Morgan showed images to various magazines when he returned to London. Several were interested, but none were willing to pay until the project was finished. But that was enough encouragement to continue to the second part of the project, documenting the live fish industry, Morgan says.
Besides finding more funding, another challenge was gaining access to the operations of live fish traders, and other fishermen besides the Bajau Laut who were supplying those traders. “People were catching fish [species] that are endangered and illegal to catch,” Morgan explains. “It’s all mafia run, and the traders are supplying cyanide to the Indonesia fishermen.” Not surprisingly, they don’t want journalists nosing around.
So Morgan ended up turning to Heru Purnomo, the owner of a cyanide-free fish trading company in Indonesia.
“He wanted to help clean the industry up,” says Morgan. “He provided some support for the second half of the project in order to get the message out.” In addition to financial support, Purnomo provided access to his operations, and to various fishermen, so Morgan could document the live fish trade.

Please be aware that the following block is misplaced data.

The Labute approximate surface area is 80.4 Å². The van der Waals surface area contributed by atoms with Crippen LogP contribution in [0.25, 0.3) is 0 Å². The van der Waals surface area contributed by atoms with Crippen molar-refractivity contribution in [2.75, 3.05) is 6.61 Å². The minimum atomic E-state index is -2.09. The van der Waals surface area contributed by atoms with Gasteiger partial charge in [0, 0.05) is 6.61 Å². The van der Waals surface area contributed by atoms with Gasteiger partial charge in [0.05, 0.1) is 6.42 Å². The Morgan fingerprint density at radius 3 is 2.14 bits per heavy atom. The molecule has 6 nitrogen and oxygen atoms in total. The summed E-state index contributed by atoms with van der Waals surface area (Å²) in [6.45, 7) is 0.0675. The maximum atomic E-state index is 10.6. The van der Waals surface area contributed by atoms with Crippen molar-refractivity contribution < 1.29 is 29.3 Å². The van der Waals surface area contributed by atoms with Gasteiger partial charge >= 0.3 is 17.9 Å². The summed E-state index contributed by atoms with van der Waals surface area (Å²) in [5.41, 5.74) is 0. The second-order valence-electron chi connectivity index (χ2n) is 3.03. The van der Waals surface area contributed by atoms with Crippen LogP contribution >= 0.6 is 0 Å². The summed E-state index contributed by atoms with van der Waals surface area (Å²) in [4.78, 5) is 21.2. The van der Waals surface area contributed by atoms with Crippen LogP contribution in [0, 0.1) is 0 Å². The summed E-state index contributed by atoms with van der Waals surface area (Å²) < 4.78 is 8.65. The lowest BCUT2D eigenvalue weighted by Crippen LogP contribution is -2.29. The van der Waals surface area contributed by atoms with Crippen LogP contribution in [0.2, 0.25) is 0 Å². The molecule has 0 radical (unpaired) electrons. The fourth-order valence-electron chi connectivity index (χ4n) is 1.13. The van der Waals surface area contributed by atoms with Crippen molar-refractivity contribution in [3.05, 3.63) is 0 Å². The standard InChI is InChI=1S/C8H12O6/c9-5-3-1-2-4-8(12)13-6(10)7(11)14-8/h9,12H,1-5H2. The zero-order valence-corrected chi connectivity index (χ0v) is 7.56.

It isn’t unusual for photojournalists to seek alternative sources of funding for their projects, now that publishers won’t (or can’t) support them. But turning to subjects for financial support for a documentary project raises obvious ethical questions. Asked whether he mentioned Purnomo’s support to editors who have bought rights to publish the story, Morgan says, “I haven’t mentioned it. It’s not worth mentioning, to my mind. Cyanide fishing is bad. There are not really two sides to that story.”